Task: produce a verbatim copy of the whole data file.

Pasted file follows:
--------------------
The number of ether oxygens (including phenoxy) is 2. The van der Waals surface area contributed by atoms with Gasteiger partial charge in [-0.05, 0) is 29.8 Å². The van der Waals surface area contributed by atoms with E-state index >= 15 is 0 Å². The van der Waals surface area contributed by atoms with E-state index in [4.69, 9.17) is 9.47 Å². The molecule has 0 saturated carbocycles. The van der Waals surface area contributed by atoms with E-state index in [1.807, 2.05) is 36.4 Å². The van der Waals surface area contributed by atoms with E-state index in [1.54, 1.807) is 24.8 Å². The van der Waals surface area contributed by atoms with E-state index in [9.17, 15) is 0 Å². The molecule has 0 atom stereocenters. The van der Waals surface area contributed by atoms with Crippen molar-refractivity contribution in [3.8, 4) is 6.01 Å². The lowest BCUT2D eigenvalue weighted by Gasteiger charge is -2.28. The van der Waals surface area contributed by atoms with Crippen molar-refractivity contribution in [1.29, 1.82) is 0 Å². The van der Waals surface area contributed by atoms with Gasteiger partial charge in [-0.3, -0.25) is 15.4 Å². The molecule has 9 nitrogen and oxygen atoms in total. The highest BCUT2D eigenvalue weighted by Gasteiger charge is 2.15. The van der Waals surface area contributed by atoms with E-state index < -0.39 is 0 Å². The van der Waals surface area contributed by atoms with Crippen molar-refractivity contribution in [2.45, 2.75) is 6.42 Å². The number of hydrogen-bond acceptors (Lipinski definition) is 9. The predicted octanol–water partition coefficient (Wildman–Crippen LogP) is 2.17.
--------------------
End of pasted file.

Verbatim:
The number of ether oxygens (including phenoxy) is 2. The van der Waals surface area contributed by atoms with Gasteiger partial charge in [-0.05, 0) is 29.8 Å². The van der Waals surface area contributed by atoms with E-state index >= 15 is 0 Å². The van der Waals surface area contributed by atoms with E-state index in [4.69, 9.17) is 9.47 Å². The molecule has 0 saturated carbocycles. The van der Waals surface area contributed by atoms with E-state index in [1.807, 2.05) is 36.4 Å². The van der Waals surface area contributed by atoms with E-state index in [1.54, 1.807) is 24.8 Å². The van der Waals surface area contributed by atoms with E-state index in [9.17, 15) is 0 Å². The molecule has 0 atom stereocenters. The van der Waals surface area contributed by atoms with Crippen molar-refractivity contribution in [3.8, 4) is 6.01 Å². The lowest BCUT2D eigenvalue weighted by Gasteiger charge is -2.28. The van der Waals surface area contributed by atoms with Crippen molar-refractivity contribution in [1.29, 1.82) is 0 Å². The van der Waals surface area contributed by atoms with Gasteiger partial charge in [-0.3, -0.25) is 15.4 Å². The molecule has 9 nitrogen and oxygen atoms in total. The highest BCUT2D eigenvalue weighted by Gasteiger charge is 2.15. The van der Waals surface area contributed by atoms with E-state index < -0.39 is 0 Å². The van der Waals surface area contributed by atoms with Crippen molar-refractivity contribution in [2.45, 2.75) is 6.42 Å². The number of hydrogen-bond acceptors (Lipinski definition) is 9. The predicted octanol–water partition coefficient (Wildman–Crippen LogP) is 2.17.